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8 Canadian Coastal Spots for a Summer Vacation


Looking for a new adventure this summer? Canada has dozens of quaint coastal towns to stop and see.

Nearly 15 percent of Canadians live within 10 kilometres of the coastline, according to Statistics Canada, with 3.2 million located near the Pacific Coast and 2.2 million on the Atlantic Coast. Those numbers have been growing over the past several years as more and more people fall in love with coastal living.
If you want to sample what it’s like to live by the ocean, here are eight must-see coastal towns in Canada.

Squamish, British Columbia

A unique spot where the Coast Mountain range and the waters of the Howe Sound meet, Squamish is built at the end of a fjord and is about an hour-and-a-half from the Vancouver International Airport. Dotted with unique stores and restaurants, the area still holds to its indigenous and settler roots. Visitors can find outdoor adventures on hikes, kayaking on the ocean water, or mountain biking for a more adrenaline-fuelled activity. Helicopter tours are available, or visit the Sea to Sky Gondola for a closer look at the mountains and ocean.

Tofino, British Columbia

The town of Tofino offers breathtaking views of the mountains, ocean, and forest all in one location. Nature plays a big part in the lives of both the locals and visitors to this small town.

From water adventures like surfing, fishing, kayaking, and swimming to cycling, golfing, hiking, and zip-lining, there is no shortage of ways to get active in the area. Tofino’s local arts and culture scene is also thriving with various events held throughout the year, including wine and dine events, local markets, and a summer jazz festival.

Churchill, Manitoba

A unique spot on the Canadian prairies, Churchill is located in a northern part of Manitoba that overlooks Hudson Bay. It’s considered the polar bear capital of the world and is also along the migration path for beluga whales. The area is so remote that you can only reach it by plane or train. An adventure in this northern coastal town is unlike any other, from dogsled rides to polar bear tours to historic trips of the Bay. The area is also ideal to view the Northern Lights 300 nights a year.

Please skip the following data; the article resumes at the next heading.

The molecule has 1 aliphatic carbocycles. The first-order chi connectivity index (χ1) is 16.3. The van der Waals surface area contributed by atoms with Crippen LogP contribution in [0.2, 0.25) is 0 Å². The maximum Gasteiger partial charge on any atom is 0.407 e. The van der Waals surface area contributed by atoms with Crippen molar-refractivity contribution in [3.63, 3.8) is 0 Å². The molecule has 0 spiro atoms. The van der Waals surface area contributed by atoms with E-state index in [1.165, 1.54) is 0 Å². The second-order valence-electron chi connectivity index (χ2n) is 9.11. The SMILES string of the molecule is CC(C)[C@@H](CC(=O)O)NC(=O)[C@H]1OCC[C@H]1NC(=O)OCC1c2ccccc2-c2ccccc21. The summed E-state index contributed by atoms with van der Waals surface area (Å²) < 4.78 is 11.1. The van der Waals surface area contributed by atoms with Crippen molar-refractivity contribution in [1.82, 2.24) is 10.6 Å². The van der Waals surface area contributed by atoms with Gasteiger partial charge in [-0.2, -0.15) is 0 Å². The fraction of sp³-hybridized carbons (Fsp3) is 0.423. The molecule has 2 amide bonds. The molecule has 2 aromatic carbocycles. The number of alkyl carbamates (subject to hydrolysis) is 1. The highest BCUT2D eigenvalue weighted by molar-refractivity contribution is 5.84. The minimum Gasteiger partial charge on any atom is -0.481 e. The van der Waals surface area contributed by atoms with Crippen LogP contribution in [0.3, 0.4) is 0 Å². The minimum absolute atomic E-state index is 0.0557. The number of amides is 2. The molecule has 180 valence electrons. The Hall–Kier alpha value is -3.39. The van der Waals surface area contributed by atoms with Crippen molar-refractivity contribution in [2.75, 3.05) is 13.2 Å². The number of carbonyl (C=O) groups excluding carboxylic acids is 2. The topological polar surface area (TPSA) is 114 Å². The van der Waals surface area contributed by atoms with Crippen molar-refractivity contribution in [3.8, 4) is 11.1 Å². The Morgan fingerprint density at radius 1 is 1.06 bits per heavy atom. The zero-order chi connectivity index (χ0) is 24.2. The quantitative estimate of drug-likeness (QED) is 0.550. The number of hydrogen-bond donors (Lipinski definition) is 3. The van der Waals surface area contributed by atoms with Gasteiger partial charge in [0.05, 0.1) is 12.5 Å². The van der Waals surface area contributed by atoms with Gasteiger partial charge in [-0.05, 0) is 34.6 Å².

Lunenburg, Nova Scotia

Designated as a UNESCO World Heritage site, Lunenburg still has colourful original buildings from the 18th and 19th centuries that adds to the charm of this coastal town. Take a kayaking tour or hit the surf to enjoy this oceanfront spot. Explore the area with a walking tour, a hike or go cycling. For those looking for a higher adrenaline adventure, tidal bore rafting will put you in a Zodiac boat riding waves up to 4 metres tall in the Bay of Fundy. Ride the gondola through the mountains or take an ATV ride through the area. A trip to Lunenburg will be one to remember.

Shediac, New Brunswick

Boasting its reputation as the lobster capital of the world, Shediac Tourism says it has some of the warmest waters north of Virgina. The area also offers 12 kilometres of trails for hiking and biking, bay cruises, and the Quai Pointe-du-Chêne Wharf which draws in 300,000 visitors a year. Stop by Parlee Beach Provincial Park for a day of swimming, volleyball, ultimate frisbee, or just relaxing on the beach. Be sure to get a photo with the world’s largest lobster before you leave.

Rivière-du-Loup, Quebec

Located on the St. Lawrence River, fed by the Atlantic Ocean, this French-Canadian spot is a unique coastal destination that has culture and history combined. There are 10 kilometres of trails for hiking and exploration of nature and the Charlevoix mountains as well as quading tours for the more adventurous. On the water, visitors can take part in fishing, canoe tours, and swimming. Don’t forget to take in one of the spectacular sunsets at a local observation site.

Gaspé, Quebec

Listed by National Geographic as one of Canada’s best locations, Gaspe offers visitors an opportunity to enjoy four national parks, mountain summits towering 3,300 feet tall, lighthouses, historical sites, and more. From hiking, cruises, kayaking, sailing, scuba diving, and wildlife viewing, the area has something for everyone.

Cavendish, Prince Edward Island

Offering scenic views of the Gulf of St. Lawrence, Cavendish is a popular summer destination. The setting was the inspiration for Lucy Maud Montgomery’s Anne of Green Gables story and is currently home to the Green Gables Heritage Place. Other activities include the beach, an 18-hole golf course, a 36-acre waterpark, a roller coaster, boardwalk shopping for unique gifts, a lookout with a panoramic view of the Gulf, and an adventure zone with laser tag, an escape room, and a haunted mansion.

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